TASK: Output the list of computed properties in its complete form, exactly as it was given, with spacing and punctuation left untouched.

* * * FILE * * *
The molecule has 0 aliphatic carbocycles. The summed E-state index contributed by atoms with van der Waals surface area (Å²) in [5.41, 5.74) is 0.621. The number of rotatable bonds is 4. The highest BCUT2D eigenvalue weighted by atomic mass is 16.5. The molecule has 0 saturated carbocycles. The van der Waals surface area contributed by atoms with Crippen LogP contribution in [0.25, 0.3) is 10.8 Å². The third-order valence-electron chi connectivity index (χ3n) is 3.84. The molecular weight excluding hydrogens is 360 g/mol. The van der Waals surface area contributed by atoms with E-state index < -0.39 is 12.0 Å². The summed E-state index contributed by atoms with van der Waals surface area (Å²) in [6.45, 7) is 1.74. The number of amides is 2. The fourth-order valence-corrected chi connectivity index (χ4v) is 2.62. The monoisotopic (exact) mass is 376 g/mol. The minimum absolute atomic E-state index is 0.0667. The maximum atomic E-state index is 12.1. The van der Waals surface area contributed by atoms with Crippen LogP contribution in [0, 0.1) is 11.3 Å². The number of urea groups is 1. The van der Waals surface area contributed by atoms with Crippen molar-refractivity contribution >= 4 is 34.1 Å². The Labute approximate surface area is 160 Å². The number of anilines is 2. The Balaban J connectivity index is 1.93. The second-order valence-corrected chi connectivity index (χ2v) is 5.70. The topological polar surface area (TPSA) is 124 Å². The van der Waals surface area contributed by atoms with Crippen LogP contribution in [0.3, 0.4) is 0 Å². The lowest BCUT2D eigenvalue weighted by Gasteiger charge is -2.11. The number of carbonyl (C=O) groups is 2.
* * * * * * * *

The molecule has 0 aliphatic carbocycles. The summed E-state index contributed by atoms with van der Waals surface area (Å²) in [5.41, 5.74) is 0.621. The number of rotatable bonds is 4. The highest BCUT2D eigenvalue weighted by atomic mass is 16.5. The molecule has 0 saturated carbocycles. The van der Waals surface area contributed by atoms with Crippen LogP contribution in [0.25, 0.3) is 10.8 Å². The third-order valence-electron chi connectivity index (χ3n) is 3.84. The molecular weight excluding hydrogens is 360 g/mol. The van der Waals surface area contributed by atoms with E-state index < -0.39 is 12.0 Å². The summed E-state index contributed by atoms with van der Waals surface area (Å²) in [6.45, 7) is 1.74. The number of amides is 2. The fourth-order valence-corrected chi connectivity index (χ4v) is 2.62. The monoisotopic (exact) mass is 376 g/mol. The minimum absolute atomic E-state index is 0.0667. The maximum atomic E-state index is 12.1. The van der Waals surface area contributed by atoms with Crippen LogP contribution in [0, 0.1) is 11.3 Å². The number of urea groups is 1. The van der Waals surface area contributed by atoms with Crippen molar-refractivity contribution >= 4 is 34.1 Å². The Labute approximate surface area is 160 Å². The number of anilines is 2. The Balaban J connectivity index is 1.93. The second-order valence-corrected chi connectivity index (χ2v) is 5.70. The topological polar surface area (TPSA) is 124 Å². The van der Waals surface area contributed by atoms with Crippen LogP contribution in [0.3, 0.4) is 0 Å². The lowest BCUT2D eigenvalue weighted by Gasteiger charge is -2.11. The number of carbonyl (C=O) groups is 2.